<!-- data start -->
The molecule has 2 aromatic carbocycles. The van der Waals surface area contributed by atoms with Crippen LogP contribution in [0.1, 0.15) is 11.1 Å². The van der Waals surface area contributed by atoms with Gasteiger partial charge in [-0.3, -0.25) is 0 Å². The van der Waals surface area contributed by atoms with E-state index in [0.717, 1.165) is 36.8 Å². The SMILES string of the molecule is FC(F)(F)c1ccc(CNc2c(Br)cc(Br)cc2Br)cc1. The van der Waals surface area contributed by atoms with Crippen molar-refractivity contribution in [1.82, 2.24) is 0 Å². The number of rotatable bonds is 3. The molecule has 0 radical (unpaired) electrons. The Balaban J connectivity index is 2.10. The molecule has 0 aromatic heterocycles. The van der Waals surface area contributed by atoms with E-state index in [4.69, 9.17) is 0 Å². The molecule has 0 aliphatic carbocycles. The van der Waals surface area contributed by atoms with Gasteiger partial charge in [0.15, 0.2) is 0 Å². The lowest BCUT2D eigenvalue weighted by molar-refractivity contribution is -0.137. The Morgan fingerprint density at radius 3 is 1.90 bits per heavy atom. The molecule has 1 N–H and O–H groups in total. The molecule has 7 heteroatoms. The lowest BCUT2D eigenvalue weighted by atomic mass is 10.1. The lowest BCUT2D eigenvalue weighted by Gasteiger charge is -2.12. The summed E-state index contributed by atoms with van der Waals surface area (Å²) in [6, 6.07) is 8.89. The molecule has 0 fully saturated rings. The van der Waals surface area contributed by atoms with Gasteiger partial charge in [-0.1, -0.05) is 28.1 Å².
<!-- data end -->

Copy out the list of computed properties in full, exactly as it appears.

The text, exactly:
The molecule has 2 aromatic carbocycles. The van der Waals surface area contributed by atoms with Crippen LogP contribution in [0.1, 0.15) is 11.1 Å². The van der Waals surface area contributed by atoms with Gasteiger partial charge in [-0.3, -0.25) is 0 Å². The van der Waals surface area contributed by atoms with E-state index in [0.717, 1.165) is 36.8 Å². The SMILES string of the molecule is FC(F)(F)c1ccc(CNc2c(Br)cc(Br)cc2Br)cc1. The van der Waals surface area contributed by atoms with Crippen molar-refractivity contribution in [1.82, 2.24) is 0 Å². The number of rotatable bonds is 3. The molecule has 0 radical (unpaired) electrons. The Balaban J connectivity index is 2.10. The molecule has 0 aromatic heterocycles. The van der Waals surface area contributed by atoms with E-state index in [4.69, 9.17) is 0 Å². The molecule has 0 aliphatic carbocycles. The van der Waals surface area contributed by atoms with Gasteiger partial charge in [0.15, 0.2) is 0 Å². The lowest BCUT2D eigenvalue weighted by molar-refractivity contribution is -0.137. The Morgan fingerprint density at radius 3 is 1.90 bits per heavy atom. The molecule has 1 N–H and O–H groups in total. The molecule has 7 heteroatoms. The lowest BCUT2D eigenvalue weighted by atomic mass is 10.1. The lowest BCUT2D eigenvalue weighted by Gasteiger charge is -2.12. The summed E-state index contributed by atoms with van der Waals surface area (Å²) in [6, 6.07) is 8.89. The molecule has 0 fully saturated rings. The van der Waals surface area contributed by atoms with Gasteiger partial charge in [-0.1, -0.05) is 28.1 Å².